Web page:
Deborah Kerr: Let It Slide
Interview with Deborah Kerr
Conducted by James Grissom
I was taught well, I think, by my parents, to be grateful for work, for opportunities, for second chances. I was also--quite naturally--someone who did not want to be a problem, to interfere. I don't think I was afraid of losing my work: I was terribly afraid of not being seen as grateful; I was horrified if I used up anyone's energy or time. I did not want to cause any trouble.
I'm grateful for this timidity within me, because it served me well, and I can tell you now--at an advanced age and after many, many experiences--that it is almost always best to say nothing, to look away, to let things slide. I'm not talking about episodes of abuse or cruelty--those should be reported. I'm talking about the frictions that arise in every work situation; I'm talking about the bad moods and the misunderstandings. Let it all slide. Sleep on it. Get back to work. The person you feel is destined to become your enemy and your problem may one day be your best friend and ally. This has happened to me several times.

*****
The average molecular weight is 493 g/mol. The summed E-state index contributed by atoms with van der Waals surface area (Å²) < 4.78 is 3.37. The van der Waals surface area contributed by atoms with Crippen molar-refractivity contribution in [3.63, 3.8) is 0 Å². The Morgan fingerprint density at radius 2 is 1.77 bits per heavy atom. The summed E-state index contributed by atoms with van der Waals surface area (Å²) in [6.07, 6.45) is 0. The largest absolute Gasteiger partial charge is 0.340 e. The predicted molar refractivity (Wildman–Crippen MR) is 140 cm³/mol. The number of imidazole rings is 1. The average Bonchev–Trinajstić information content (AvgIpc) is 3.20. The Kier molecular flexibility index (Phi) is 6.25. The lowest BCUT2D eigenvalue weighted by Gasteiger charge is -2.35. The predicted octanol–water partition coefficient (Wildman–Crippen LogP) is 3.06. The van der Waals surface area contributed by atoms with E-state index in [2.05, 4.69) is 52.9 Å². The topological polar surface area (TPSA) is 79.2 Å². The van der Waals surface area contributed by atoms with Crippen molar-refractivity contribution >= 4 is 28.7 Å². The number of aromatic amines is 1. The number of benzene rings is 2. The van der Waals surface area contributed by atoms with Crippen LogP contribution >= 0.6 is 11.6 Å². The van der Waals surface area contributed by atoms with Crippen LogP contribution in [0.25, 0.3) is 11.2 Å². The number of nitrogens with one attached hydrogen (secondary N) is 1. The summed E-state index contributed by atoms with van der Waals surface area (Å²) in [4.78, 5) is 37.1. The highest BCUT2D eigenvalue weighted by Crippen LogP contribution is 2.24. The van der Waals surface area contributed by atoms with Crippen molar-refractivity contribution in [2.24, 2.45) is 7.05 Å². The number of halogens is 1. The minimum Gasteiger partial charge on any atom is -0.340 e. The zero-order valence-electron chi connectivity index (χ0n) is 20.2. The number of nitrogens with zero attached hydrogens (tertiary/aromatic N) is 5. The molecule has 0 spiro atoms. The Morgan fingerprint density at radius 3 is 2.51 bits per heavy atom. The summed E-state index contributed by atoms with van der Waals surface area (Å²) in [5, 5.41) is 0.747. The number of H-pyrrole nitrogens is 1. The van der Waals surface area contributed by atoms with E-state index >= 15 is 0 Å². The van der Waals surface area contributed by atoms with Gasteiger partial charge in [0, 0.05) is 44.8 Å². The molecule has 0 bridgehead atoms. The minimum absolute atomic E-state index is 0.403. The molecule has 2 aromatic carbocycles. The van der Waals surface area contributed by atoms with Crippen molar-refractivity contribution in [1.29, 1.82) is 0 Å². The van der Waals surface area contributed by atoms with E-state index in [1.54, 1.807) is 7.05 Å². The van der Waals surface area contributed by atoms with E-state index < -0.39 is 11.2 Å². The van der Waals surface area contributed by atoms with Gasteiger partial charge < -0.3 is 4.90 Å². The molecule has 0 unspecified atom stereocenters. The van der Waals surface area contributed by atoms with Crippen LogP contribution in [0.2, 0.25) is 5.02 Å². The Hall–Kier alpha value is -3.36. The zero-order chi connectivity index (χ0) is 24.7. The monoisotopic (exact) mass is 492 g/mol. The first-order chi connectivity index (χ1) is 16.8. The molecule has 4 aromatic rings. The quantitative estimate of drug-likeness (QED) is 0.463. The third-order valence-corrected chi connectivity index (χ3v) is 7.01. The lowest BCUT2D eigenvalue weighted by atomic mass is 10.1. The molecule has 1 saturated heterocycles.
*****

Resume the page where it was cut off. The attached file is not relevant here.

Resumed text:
And I have never been on the record with a complaint or a snipe, and in not making the statement--which would then be imprinted on my heart and in my memory--I did not believe it about the person. It faded away.
Let things go. There are a handful of important things in this life, and they require all of our energy and our talents and our study. If we get those right, we've made good use of our time here.
So your feelings got hurt or your ego bruised. Let it slide.
My bad moods were always incentives for me to get better rather than to get even.
© 2014 James Grissom